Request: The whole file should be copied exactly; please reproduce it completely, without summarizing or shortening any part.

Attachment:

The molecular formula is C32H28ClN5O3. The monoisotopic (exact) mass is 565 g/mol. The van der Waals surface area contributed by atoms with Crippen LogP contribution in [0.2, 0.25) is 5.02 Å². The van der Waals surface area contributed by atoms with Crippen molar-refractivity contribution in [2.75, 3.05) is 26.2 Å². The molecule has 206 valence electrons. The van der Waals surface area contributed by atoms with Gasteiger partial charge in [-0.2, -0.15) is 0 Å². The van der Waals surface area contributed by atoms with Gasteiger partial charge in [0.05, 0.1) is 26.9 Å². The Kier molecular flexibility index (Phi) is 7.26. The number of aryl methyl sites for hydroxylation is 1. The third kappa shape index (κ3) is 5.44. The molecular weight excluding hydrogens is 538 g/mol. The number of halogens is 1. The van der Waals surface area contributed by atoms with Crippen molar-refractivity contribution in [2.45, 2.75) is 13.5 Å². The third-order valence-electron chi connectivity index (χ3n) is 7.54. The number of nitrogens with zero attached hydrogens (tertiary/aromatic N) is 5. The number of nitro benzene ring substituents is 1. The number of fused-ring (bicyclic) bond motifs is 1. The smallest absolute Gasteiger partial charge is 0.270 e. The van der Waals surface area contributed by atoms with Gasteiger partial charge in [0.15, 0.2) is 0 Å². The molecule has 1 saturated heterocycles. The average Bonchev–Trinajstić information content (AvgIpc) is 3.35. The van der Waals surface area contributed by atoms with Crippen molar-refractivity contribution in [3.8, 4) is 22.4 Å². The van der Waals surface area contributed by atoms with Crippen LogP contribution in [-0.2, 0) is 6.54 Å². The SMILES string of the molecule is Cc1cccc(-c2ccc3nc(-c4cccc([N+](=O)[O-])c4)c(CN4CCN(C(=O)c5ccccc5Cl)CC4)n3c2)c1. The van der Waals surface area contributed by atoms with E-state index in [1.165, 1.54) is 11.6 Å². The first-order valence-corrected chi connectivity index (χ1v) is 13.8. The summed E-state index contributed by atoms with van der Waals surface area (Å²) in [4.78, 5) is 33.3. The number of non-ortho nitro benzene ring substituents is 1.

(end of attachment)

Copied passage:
The molecular formula is C32H28ClN5O3. The monoisotopic (exact) mass is 565 g/mol. The van der Waals surface area contributed by atoms with Crippen LogP contribution in [0.2, 0.25) is 5.02 Å². The van der Waals surface area contributed by atoms with Crippen molar-refractivity contribution in [2.75, 3.05) is 26.2 Å². The molecule has 206 valence electrons. The van der Waals surface area contributed by atoms with Gasteiger partial charge in [-0.2, -0.15) is 0 Å². The van der Waals surface area contributed by atoms with Gasteiger partial charge in [0.05, 0.1) is 26.9 Å². The Kier molecular flexibility index (Phi) is 7.26. The number of aryl methyl sites for hydroxylation is 1. The third kappa shape index (κ3) is 5.44. The molecular weight excluding hydrogens is 538 g/mol. The number of halogens is 1. The van der Waals surface area contributed by atoms with Crippen molar-refractivity contribution in [2.45, 2.75) is 13.5 Å². The third-order valence-electron chi connectivity index (χ3n) is 7.54. The number of nitrogens with zero attached hydrogens (tertiary/aromatic N) is 5. The number of nitro benzene ring substituents is 1. The number of fused-ring (bicyclic) bond motifs is 1. The smallest absolute Gasteiger partial charge is 0.270 e. The van der Waals surface area contributed by atoms with Gasteiger partial charge in [0.15, 0.2) is 0 Å². The molecule has 1 saturated heterocycles. The average Bonchev–Trinajstić information content (AvgIpc) is 3.35. The van der Waals surface area contributed by atoms with Crippen molar-refractivity contribution in [3.8, 4) is 22.4 Å². The van der Waals surface area contributed by atoms with Crippen LogP contribution in [-0.2, 0) is 6.54 Å². The SMILES string of the molecule is Cc1cccc(-c2ccc3nc(-c4cccc([N+](=O)[O-])c4)c(CN4CCN(C(=O)c5ccccc5Cl)CC4)n3c2)c1. The van der Waals surface area contributed by atoms with E-state index in [1.165, 1.54) is 11.6 Å². The first-order valence-corrected chi connectivity index (χ1v) is 13.8. The summed E-state index contributed by atoms with van der Waals surface area (Å²) in [4.78, 5) is 33.3. The number of non-ortho nitro benzene ring substituents is 1.